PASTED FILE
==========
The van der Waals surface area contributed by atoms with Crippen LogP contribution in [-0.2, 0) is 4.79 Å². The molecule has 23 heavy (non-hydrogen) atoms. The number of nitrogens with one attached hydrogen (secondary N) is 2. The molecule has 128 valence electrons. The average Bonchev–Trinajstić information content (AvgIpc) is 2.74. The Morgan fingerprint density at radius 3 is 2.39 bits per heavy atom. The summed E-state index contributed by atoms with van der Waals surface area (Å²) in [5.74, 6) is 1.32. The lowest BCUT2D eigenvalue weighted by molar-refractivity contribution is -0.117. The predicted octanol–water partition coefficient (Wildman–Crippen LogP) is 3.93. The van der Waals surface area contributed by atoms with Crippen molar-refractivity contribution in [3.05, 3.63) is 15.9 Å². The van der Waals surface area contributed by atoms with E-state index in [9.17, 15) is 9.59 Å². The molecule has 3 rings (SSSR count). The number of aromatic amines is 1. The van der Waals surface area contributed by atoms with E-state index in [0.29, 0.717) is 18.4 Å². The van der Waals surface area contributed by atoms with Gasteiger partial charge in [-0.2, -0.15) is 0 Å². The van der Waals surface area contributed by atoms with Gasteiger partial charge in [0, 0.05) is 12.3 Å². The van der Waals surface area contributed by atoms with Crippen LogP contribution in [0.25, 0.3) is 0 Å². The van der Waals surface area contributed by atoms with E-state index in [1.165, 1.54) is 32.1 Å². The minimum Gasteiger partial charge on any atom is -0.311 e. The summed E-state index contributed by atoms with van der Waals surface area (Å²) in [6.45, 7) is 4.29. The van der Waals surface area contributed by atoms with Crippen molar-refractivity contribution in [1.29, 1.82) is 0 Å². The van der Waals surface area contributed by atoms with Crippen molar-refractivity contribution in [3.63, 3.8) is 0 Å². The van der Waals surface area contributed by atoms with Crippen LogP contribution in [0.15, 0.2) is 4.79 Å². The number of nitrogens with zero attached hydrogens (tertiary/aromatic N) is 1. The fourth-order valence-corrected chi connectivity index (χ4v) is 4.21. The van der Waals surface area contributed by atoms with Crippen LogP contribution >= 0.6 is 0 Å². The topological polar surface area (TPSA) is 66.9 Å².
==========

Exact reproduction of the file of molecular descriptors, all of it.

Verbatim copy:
The van der Waals surface area contributed by atoms with Crippen LogP contribution in [-0.2, 0) is 4.79 Å². The molecule has 23 heavy (non-hydrogen) atoms. The number of nitrogens with one attached hydrogen (secondary N) is 2. The molecule has 128 valence electrons. The average Bonchev–Trinajstić information content (AvgIpc) is 2.74. The Morgan fingerprint density at radius 3 is 2.39 bits per heavy atom. The summed E-state index contributed by atoms with van der Waals surface area (Å²) in [5.74, 6) is 1.32. The lowest BCUT2D eigenvalue weighted by molar-refractivity contribution is -0.117. The predicted octanol–water partition coefficient (Wildman–Crippen LogP) is 3.93. The van der Waals surface area contributed by atoms with Crippen molar-refractivity contribution in [3.05, 3.63) is 15.9 Å². The van der Waals surface area contributed by atoms with E-state index in [9.17, 15) is 9.59 Å². The molecule has 3 rings (SSSR count). The number of aromatic amines is 1. The van der Waals surface area contributed by atoms with E-state index in [0.29, 0.717) is 18.4 Å². The van der Waals surface area contributed by atoms with Gasteiger partial charge in [-0.2, -0.15) is 0 Å². The van der Waals surface area contributed by atoms with Gasteiger partial charge in [0, 0.05) is 12.3 Å². The van der Waals surface area contributed by atoms with Crippen LogP contribution in [0.25, 0.3) is 0 Å². The van der Waals surface area contributed by atoms with E-state index in [1.165, 1.54) is 32.1 Å². The minimum Gasteiger partial charge on any atom is -0.311 e. The summed E-state index contributed by atoms with van der Waals surface area (Å²) in [6.45, 7) is 4.29. The van der Waals surface area contributed by atoms with Crippen molar-refractivity contribution in [1.29, 1.82) is 0 Å². The van der Waals surface area contributed by atoms with Crippen molar-refractivity contribution in [3.63, 3.8) is 0 Å². The van der Waals surface area contributed by atoms with Crippen LogP contribution in [0.15, 0.2) is 4.79 Å². The number of nitrogens with zero attached hydrogens (tertiary/aromatic N) is 1. The fourth-order valence-corrected chi connectivity index (χ4v) is 4.21. The van der Waals surface area contributed by atoms with Crippen LogP contribution >= 0.6 is 0 Å². The topological polar surface area (TPSA) is 66.9 Å².